Passion for social justice fuels Chancellor’s Medallist

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Passion for social justice fuels Chancellor’s Medallist

Breadcrumbs

Published on 30 September 2016

Taking the plunge into a new career path to help more of society’s most vulnerable people has earned Natalie Alexander a University of the Sunshine Coast Chancellor’s Medal.

Natalie, 43, of Alexandra Headland, received the medal along with her postgraduate degree at a USC Graduation Ceremony yesterday, Thursday 29 September.

She was among 400 USC graduands who crossed the stage and celebrated at four ceremonies held at Matthew Flinders Anglican College Performance Centre, Buderim.

Natalie, who began her Master of Social Work (Qualifying) in 2014 after working in special education for many years, graduated with a grade point average of 6.90 out of a possible 7.

In addition to her academic achievements, she volunteered extensively throughout her studies, including as a committee member of community organisations including the Maroochy Neighbourhood Centre.

She provided support to asylum seekers through the Buddies Refugee Support Group, as well as being involved in the USC Creative Arts and Social Issues Group.

Natalie said she was surprised and delighted to be awarded USC’s highest honour for a graduating student.

“Starting a new degree was a big commitment to make as a mature-aged student, but I found every subject I studied so enriching,” she said.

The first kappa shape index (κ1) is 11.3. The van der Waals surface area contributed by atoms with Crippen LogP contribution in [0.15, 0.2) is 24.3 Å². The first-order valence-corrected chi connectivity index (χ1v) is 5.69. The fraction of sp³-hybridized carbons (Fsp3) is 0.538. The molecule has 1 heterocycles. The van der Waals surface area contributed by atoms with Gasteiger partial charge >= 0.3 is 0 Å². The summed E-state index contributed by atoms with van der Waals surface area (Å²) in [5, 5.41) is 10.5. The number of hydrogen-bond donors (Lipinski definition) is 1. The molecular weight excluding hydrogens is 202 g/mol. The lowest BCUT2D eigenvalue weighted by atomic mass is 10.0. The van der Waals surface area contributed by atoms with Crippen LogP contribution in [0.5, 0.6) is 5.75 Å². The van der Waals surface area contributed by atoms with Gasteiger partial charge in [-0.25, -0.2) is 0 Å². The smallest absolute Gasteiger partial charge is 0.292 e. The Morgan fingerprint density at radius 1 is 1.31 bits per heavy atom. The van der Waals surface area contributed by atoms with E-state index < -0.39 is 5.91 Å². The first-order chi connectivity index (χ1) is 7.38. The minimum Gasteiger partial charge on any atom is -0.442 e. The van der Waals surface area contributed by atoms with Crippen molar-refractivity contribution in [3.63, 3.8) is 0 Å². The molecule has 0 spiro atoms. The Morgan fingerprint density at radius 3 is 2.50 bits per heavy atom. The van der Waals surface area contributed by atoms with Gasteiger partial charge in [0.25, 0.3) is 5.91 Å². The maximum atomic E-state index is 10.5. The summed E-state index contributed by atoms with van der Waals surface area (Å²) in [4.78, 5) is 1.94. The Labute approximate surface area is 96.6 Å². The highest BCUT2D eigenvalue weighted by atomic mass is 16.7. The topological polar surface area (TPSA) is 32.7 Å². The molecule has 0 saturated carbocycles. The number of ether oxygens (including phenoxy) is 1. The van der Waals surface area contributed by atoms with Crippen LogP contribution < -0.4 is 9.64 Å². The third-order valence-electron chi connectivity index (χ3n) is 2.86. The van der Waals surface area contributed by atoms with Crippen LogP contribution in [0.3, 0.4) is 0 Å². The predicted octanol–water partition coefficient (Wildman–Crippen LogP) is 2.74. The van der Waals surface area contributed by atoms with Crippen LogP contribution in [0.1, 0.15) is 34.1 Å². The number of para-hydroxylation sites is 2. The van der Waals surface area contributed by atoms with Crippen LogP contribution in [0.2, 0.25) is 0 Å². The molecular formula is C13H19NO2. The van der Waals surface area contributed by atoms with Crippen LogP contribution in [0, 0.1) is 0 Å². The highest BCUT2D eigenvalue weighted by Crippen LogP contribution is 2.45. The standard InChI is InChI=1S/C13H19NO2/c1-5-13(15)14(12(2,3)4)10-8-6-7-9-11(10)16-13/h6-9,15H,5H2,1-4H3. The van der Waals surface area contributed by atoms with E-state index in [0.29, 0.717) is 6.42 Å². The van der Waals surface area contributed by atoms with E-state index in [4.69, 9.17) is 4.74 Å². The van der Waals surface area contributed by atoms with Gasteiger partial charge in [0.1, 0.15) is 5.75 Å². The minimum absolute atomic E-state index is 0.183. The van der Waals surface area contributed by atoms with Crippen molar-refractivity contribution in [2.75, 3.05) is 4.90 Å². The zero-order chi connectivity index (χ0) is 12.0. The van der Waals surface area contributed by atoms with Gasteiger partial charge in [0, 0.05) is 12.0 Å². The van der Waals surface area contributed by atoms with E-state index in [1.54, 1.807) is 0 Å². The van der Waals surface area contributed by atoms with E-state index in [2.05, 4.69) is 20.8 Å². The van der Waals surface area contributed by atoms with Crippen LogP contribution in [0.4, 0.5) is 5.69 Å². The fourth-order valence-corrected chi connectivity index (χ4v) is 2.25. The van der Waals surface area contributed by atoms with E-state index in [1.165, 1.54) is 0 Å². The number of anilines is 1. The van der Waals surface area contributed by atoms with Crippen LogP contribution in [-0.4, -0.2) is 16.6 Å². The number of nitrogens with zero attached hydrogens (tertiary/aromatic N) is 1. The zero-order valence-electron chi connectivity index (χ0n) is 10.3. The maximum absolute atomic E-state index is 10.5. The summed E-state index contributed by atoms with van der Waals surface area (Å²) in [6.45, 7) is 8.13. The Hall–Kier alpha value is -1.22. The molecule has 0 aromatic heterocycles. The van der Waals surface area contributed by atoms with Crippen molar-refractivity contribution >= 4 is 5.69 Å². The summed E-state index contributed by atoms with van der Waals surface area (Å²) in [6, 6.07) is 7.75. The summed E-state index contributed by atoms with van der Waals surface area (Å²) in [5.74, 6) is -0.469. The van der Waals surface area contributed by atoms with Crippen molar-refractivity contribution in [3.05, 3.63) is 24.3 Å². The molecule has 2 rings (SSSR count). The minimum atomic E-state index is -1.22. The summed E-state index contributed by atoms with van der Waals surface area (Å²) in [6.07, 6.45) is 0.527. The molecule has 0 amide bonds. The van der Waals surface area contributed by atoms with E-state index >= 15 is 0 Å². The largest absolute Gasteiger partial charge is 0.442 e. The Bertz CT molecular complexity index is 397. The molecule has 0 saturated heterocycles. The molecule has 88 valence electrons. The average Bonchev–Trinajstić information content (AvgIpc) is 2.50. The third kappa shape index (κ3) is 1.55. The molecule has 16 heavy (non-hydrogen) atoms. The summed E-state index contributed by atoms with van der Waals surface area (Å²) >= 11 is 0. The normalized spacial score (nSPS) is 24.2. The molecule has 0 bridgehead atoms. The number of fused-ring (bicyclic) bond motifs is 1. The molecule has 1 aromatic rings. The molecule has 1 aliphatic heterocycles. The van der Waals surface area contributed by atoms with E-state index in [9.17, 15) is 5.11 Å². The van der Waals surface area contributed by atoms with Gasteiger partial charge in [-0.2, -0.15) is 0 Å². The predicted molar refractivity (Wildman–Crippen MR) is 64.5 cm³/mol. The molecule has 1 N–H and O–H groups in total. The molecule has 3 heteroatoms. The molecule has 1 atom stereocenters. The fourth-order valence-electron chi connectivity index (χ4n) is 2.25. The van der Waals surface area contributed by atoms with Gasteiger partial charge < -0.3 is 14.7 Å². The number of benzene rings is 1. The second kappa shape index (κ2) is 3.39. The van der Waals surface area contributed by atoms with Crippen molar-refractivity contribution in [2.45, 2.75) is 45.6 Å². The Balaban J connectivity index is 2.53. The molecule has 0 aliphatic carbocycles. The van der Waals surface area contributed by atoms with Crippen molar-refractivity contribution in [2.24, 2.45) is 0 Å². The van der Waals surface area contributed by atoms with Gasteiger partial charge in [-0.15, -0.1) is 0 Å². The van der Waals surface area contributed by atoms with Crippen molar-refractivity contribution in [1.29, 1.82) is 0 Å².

“It’s an honour to receive the Chancellor’s Medal, and I think that my passion for social justice has played a big role, as well as developing the art of researching and writing.

“My academic results were the result a lot of hard work and dedication throughout my studies – I certainly didn’t fly by the seat of my pants.”

During her degree, Natalie completed a research project to help develop the cross-cultural learning environment at USC, working with dozens of international students.

Currently working in a role to support international students at USC, Natalie said she hoped to build a career in social work that would encompass her passion for helping society’s most vulnerable people.

“I think I knew I’d found my passion from the first subject of this degree,” she said.

“The staff at USC were genuinely interested in me as a student. Lecturer in Social Work Dr Athena Lathouras made a special impact upon me as a mentor, a teacher and inspiring community development worker.”

— Gen Kennedy

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